The essence of Nurses' lived experience of empathy in nurse-patient interactions

Swegle, Joyce
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The domain of this study was stated as: What is the essence of nurses' lived experience of empathy in a nurse-patient interaction? The purpose of the study was to identify the essential structure of empathy and to construct a framework of the lived experience of empathy from the perspective of the nurse empathizer in nurse-patient interactions. The study was conducted using a phenomenological orientation.

The purposive sample for the study consisted of five registered nurses who could identify an empathic nurse-patient interaction which they had participated in. The participants also demonstrated an ability and willingness to express themselves in the manner necessary for the study.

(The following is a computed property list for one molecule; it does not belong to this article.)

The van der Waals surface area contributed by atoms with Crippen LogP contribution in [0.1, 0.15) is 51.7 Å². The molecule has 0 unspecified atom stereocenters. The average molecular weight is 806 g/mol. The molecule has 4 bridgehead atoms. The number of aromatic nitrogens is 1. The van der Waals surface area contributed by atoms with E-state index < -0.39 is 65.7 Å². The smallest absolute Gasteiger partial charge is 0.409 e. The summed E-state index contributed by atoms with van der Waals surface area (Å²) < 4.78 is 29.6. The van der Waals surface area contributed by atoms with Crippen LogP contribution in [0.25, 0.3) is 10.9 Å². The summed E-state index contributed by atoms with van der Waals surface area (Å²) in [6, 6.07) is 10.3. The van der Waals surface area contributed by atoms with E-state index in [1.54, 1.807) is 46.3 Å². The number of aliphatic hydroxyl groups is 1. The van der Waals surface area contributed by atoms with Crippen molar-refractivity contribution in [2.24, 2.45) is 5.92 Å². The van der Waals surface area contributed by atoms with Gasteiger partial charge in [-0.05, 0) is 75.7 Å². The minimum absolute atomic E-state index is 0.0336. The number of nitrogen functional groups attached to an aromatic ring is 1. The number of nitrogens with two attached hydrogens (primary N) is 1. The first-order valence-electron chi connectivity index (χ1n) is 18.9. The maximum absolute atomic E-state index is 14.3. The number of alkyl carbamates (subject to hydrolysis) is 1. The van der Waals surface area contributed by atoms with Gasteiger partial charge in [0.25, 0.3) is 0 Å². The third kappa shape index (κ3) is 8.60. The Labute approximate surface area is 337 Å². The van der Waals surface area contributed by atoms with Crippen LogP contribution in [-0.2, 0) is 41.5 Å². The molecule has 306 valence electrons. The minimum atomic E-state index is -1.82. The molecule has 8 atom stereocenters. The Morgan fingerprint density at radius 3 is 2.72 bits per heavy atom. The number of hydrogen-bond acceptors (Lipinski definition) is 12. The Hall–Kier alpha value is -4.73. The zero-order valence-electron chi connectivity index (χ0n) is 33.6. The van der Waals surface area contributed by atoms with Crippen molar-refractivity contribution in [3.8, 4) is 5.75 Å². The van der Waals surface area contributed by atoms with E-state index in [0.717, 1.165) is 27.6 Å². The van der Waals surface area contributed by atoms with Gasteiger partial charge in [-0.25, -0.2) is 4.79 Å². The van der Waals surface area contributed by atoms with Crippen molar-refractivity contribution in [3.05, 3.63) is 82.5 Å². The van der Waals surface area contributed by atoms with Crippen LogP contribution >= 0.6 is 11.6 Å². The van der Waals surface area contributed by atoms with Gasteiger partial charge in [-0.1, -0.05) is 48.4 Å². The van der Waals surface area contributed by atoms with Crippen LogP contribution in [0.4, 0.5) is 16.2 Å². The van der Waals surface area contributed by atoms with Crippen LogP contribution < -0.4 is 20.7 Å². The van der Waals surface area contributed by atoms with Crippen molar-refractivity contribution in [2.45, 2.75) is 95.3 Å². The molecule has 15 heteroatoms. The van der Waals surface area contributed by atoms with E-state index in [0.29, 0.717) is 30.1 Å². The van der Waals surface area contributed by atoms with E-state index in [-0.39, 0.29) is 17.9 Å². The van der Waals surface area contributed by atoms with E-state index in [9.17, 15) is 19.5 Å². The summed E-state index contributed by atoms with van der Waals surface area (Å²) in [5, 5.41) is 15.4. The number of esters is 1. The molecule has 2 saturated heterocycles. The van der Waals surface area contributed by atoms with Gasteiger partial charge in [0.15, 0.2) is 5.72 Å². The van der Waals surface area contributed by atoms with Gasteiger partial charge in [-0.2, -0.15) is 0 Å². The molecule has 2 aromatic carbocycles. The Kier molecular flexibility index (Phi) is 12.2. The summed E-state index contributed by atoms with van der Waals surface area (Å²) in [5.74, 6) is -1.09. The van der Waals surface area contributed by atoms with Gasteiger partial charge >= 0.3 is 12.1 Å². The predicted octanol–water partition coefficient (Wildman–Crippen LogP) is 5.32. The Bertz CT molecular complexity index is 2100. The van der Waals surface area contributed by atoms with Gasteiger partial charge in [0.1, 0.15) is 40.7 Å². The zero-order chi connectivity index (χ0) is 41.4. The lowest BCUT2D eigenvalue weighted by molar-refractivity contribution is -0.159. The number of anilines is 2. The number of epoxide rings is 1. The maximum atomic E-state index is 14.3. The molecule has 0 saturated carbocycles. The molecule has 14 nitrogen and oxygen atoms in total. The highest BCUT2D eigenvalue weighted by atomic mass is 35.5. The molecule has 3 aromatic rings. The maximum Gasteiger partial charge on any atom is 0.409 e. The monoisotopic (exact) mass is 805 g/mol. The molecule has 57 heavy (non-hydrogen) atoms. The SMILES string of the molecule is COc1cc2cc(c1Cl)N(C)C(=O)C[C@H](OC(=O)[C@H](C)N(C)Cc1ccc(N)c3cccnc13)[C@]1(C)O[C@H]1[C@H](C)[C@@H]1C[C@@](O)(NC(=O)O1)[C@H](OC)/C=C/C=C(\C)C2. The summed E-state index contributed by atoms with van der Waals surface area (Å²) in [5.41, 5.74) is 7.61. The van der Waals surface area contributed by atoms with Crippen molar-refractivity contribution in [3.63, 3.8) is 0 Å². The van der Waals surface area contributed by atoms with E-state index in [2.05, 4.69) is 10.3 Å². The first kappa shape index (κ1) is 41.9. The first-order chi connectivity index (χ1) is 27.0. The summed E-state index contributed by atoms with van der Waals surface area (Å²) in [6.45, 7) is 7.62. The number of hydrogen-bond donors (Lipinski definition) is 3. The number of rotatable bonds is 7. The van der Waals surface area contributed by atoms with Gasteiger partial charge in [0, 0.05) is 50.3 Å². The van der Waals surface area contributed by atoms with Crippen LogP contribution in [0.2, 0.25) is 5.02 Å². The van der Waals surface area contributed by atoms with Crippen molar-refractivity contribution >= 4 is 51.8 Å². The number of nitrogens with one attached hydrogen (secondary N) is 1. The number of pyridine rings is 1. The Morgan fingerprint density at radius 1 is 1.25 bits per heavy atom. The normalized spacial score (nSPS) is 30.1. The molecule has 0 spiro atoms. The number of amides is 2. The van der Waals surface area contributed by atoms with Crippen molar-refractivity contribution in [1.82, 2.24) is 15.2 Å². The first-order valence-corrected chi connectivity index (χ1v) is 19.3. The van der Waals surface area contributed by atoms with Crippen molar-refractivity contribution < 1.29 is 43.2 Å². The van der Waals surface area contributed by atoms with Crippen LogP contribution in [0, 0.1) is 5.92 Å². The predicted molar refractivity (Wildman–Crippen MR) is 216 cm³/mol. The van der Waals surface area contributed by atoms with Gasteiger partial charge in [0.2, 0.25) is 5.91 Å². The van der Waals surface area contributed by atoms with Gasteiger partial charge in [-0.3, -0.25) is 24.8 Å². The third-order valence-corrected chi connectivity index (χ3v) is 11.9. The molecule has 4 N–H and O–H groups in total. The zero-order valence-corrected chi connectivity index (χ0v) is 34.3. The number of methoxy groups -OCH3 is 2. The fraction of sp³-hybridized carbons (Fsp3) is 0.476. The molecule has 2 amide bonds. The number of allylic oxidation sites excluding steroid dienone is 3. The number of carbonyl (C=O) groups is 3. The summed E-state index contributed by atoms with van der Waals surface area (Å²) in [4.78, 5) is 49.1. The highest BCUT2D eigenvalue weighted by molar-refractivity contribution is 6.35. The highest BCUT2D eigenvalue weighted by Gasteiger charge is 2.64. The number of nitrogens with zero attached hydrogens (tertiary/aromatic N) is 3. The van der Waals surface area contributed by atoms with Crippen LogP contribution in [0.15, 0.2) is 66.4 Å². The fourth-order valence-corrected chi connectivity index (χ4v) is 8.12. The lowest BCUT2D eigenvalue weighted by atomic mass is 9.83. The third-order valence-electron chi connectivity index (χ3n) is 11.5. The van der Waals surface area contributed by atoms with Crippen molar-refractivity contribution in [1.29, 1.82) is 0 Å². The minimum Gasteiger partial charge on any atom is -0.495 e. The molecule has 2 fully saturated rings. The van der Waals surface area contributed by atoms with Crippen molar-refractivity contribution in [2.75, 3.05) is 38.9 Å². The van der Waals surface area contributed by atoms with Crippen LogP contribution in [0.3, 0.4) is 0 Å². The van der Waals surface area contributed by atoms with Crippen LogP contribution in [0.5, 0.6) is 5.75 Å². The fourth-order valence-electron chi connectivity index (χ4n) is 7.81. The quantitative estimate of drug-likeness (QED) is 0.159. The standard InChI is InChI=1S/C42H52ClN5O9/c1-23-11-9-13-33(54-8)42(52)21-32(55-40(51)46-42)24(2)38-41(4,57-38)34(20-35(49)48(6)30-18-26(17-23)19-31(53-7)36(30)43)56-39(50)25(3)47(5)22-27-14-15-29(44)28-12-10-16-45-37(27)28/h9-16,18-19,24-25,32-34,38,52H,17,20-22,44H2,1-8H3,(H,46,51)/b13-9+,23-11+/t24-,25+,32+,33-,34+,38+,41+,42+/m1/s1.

Interviews were used to obtain the participants' experiences of empathy in nurse-patient interactions. These descriptions were analyzed using Colaizzi's (1978) method. The study elicited the following essential structure of empathy: (1) Empathy is a passive and active process in which a nurse imaginatively assumes the role of an identified other. (2) An awareness of the imagined experience provides a framework for nursing intervention. (3) The nurse becomes involved with the patient and his family through repeated interactions. (4) Involvement is contingent upon the length of contact and realized through a mutual responsiveness between the nurse and identified other. (5) Alternative perceptions, decisions, and actions are interjected. (6) The nurse inspires hope in the patient and his family. (7) The nurse becomes cognizant after interaction with the patient or family member of his level of coping as well as her own. (8) Measures are taken to support and facilitate coping for all parties involved. (9) Barriers to empathy development are related to factors which decrease time for involvement and inadequate or ineffective coping skills. (10) Empathy is distinguished by the nurse's belief that her interventions made a difference for the patient

Nurse-patient interactions, Empathy, Mental health